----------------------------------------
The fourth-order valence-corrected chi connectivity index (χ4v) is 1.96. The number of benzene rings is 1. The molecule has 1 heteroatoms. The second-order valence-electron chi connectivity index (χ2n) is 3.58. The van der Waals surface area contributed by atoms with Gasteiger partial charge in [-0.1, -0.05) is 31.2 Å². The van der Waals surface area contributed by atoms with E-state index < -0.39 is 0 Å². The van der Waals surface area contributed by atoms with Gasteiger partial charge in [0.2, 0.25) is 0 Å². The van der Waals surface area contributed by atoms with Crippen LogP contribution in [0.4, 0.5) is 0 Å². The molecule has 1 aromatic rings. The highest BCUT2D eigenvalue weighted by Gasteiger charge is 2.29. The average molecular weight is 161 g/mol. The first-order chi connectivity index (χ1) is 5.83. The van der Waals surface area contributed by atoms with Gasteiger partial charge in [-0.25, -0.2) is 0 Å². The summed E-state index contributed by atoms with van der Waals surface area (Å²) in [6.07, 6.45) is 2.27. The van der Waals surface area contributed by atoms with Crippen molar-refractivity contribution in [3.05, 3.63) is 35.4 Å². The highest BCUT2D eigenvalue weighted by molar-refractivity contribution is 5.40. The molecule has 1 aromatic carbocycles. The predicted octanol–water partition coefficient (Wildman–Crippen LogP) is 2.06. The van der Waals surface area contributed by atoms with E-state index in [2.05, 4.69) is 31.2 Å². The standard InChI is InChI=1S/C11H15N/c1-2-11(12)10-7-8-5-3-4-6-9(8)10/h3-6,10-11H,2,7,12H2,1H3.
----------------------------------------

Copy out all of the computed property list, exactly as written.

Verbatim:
The fourth-order valence-corrected chi connectivity index (χ4v) is 1.96. The number of benzene rings is 1. The molecule has 1 heteroatoms. The second-order valence-electron chi connectivity index (χ2n) is 3.58. The van der Waals surface area contributed by atoms with Gasteiger partial charge in [-0.1, -0.05) is 31.2 Å². The van der Waals surface area contributed by atoms with E-state index < -0.39 is 0 Å². The van der Waals surface area contributed by atoms with Gasteiger partial charge in [0.2, 0.25) is 0 Å². The van der Waals surface area contributed by atoms with Crippen LogP contribution in [0.4, 0.5) is 0 Å². The molecule has 1 aromatic rings. The highest BCUT2D eigenvalue weighted by Gasteiger charge is 2.29. The average molecular weight is 161 g/mol. The first-order chi connectivity index (χ1) is 5.83. The van der Waals surface area contributed by atoms with Gasteiger partial charge in [-0.25, -0.2) is 0 Å². The summed E-state index contributed by atoms with van der Waals surface area (Å²) in [6.07, 6.45) is 2.27. The van der Waals surface area contributed by atoms with Crippen molar-refractivity contribution in [3.05, 3.63) is 35.4 Å². The highest BCUT2D eigenvalue weighted by molar-refractivity contribution is 5.40. The molecule has 1 aromatic carbocycles. The predicted octanol–water partition coefficient (Wildman–Crippen LogP) is 2.06. The van der Waals surface area contributed by atoms with E-state index in [2.05, 4.69) is 31.2 Å². The standard InChI is InChI=1S/C11H15N/c1-2-11(12)10-7-8-5-3-4-6-9(8)10/h3-6,10-11H,2,7,12H2,1H3.